How Much THC Should Be in a Standard Dose? This Federal Agency Wants Your Help to Decide
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Researchers at the National Institute of Drug Abuse (NIDA) are trying to decide how much THC should constitute a standard dose – and they want to hear from other researchers and the public before they make up their minds.
Dosed and confused
Unlike alcohol, the strength of recreational cannabis in legal states isn’t currently classified under a standard unit system. Instead, cannabis products have largely been categorized by their strain, weight, and THC:CBD ratio.
But, according to the NIDA team, that’s not good enough for research. If scientists are going to continue studying cannabis’ effects, NIDA says, they’re going to need a standard classification system.
“One hindrance to conducting such research is the lack of a standardized measure of the THC in various cannabis products, making it hard to compare the results of different studies,” the agency wrote in its request for information.
Some studies do measure the strength of cannabis in “joints” or “joint years,” but these aren’t “meaningful,” according to the NIDA team, given that cannabis products can widely vary in potency.
So, to address this issue, the NIDA researchers aim to establish a standardized THC unit, likely in milligrams (mg), that all researchers can use to measure the strength of cannabis when conducting studies.
“We recognize that the cannabis plant contains multiple cannabinoids and other components that may influence its overall effect, and that other factors, including route of administration, are also important,” they wrote in the request for information. “Still, THC is the major contributor to the psychoactive effects of cannabis and thus a good proxy for a standardized unit dose.”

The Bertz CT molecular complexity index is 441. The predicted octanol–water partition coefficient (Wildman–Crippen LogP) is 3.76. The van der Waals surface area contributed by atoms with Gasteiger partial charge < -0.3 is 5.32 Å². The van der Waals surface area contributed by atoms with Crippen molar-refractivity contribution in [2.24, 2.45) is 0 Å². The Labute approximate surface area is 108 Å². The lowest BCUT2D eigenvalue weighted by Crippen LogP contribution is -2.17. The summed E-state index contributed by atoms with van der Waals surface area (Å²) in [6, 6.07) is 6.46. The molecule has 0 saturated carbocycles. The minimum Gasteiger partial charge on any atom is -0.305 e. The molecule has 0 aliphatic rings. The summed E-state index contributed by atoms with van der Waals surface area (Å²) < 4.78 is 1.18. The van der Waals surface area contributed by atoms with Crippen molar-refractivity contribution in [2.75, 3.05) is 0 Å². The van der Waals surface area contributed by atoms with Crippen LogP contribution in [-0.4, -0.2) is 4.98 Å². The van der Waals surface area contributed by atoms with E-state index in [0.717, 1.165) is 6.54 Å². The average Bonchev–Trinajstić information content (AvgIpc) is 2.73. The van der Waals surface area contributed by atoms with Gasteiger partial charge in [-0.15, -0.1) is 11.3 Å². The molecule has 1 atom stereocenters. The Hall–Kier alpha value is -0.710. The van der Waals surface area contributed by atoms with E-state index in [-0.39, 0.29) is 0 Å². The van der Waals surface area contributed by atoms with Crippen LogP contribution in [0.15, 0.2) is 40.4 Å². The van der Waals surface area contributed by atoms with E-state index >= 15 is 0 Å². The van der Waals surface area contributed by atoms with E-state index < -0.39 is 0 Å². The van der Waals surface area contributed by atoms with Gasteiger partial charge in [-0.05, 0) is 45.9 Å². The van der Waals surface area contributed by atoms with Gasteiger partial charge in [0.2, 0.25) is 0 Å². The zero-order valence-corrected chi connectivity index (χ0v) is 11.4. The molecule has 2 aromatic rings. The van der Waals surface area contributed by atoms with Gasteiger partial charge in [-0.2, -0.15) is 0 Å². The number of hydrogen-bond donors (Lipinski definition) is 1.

Got an optimum THC dose?
Writing in the journal Addiction last October, another group of researchers recommended that 5mg of THC could constitute an ideal unit – a figure roughly on par with levels found in a small joint. The group suggested that such a unit system could help make consumers more aware of exactly how much THC they were using, which, in turn, could mitigate some of the mental health risks associated with excessive cannabis use.
The team from NIDA have said they concur with the 5mg level and agree with the researchers’ reasoning, but say that such a “decision about a standard unit dose should not be made unilaterally.”
“…which is why we want to hear from the research community, the public, and other stakeholders before recommending that researchers settle on any particular milligram amount for their standard, and before NIDA requires use of such a standard in NIDA-funded cannabis research,” they wrote.
Anyone wishing to contribute to this decision can do so electronically. The deadline to send a response is May 1, 2020. Further information can be found here.